Friday 5 October 2018 is World Smile Day®
The idea came from a man called Harvey Ball, a commercial artist from Worcester, Massachusetts. He was also the guy who created the now ubiquitous Smiley Face emoji – way back in 1963.
The purpose of the day is to encourage smiling and acts of kindness across the globe.
In order to make sure your dog’s smile is up to the challenge you should look after his teeth on a regular basis.
Signs and symptoms
Some indicators of possible problems with your dog’s dental health:
- Bad breath
- Bleeding gums
- Discoloured teeth
- Difficulty eating
- Pus and abscesses
- Broken teeth
- Too much salivation
Deal with these problems as soon as possible as poor dental health can lead to other health issues.
Perseverance pays off
Generally speaking, brushing your dog’s teeth is the best way to prevent tartar build-up and ward off dental disease.
In particular, you can help your dog by beginning dental maintenance early. However, do wait until your dog has all his adult teeth – at around 6 months old – before using a toothbrush.
Don’t be put off if your dog seems reluctant. In fact, it may take around a month for your dog to get used to the routine. Persevere.
If your dog already displays tartar brushing alone won’t suffice. This calls for a dental scale and polish.
Consult your vet.
How to brush your dog’s teeth
Buy toothpaste specially formulated for dogs. Toothpaste made for humans is toxic to dogs.
For one week encourage your dog to come over to you to lick the toothpaste off your finger.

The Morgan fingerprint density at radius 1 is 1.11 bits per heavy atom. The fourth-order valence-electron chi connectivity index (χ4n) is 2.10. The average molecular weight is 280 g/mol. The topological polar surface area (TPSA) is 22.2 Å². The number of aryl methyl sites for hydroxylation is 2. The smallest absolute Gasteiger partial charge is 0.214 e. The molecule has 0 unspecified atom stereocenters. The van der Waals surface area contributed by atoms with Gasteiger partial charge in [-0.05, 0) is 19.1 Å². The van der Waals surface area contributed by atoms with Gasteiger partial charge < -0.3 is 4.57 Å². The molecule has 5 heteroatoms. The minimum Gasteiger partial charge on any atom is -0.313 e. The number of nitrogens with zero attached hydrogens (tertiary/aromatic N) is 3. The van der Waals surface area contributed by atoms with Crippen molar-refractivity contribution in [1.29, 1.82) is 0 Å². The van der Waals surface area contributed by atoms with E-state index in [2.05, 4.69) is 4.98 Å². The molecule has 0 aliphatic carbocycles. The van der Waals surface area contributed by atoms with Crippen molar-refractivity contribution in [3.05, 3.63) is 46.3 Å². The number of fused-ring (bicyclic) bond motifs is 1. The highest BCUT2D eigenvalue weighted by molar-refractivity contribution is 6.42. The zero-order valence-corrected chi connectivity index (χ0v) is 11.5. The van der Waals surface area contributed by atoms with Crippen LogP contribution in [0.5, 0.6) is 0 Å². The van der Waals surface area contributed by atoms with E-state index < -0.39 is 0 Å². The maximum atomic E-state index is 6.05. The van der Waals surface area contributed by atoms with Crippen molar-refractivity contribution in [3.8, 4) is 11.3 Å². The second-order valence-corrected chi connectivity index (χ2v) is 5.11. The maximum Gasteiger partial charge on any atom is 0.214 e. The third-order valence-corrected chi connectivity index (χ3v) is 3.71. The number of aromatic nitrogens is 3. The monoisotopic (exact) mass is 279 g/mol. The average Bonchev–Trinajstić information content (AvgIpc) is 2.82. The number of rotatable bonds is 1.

When your dog seems comfortable with this rub a little bit of the paste around his. Continue to do this for 7-10 days.
Next to move on to toothpaste on toothbrush. Encourage your dog to lick the toothpaste off the toothbrush. Again, persevere. Soon enough your dog will come to you to prompt you to enter into the routine.
Now you can move on to brushing your dog’s teeth. Do this very gently making sure that you remove all traces of plaque. Give your dog is small treat to reward his patience.
Do consult your vet at least once a year to get your dog’s oral health checked. Dental disease is progressive – prevention is better than cure.
Tags… Smile, brushing dogs’ teeth, dog toothpaste, dental health.
DISCLAIMER: While every effort has been made to ensure the accuracy of the information contained here it is for educational purposes only. The writer of this article and Dog Hair Day can’t diagnose any physical, mental or behavioural condition in animals nor prescribe treatment. We urge you to consult your vet if you have any concerns about your dog.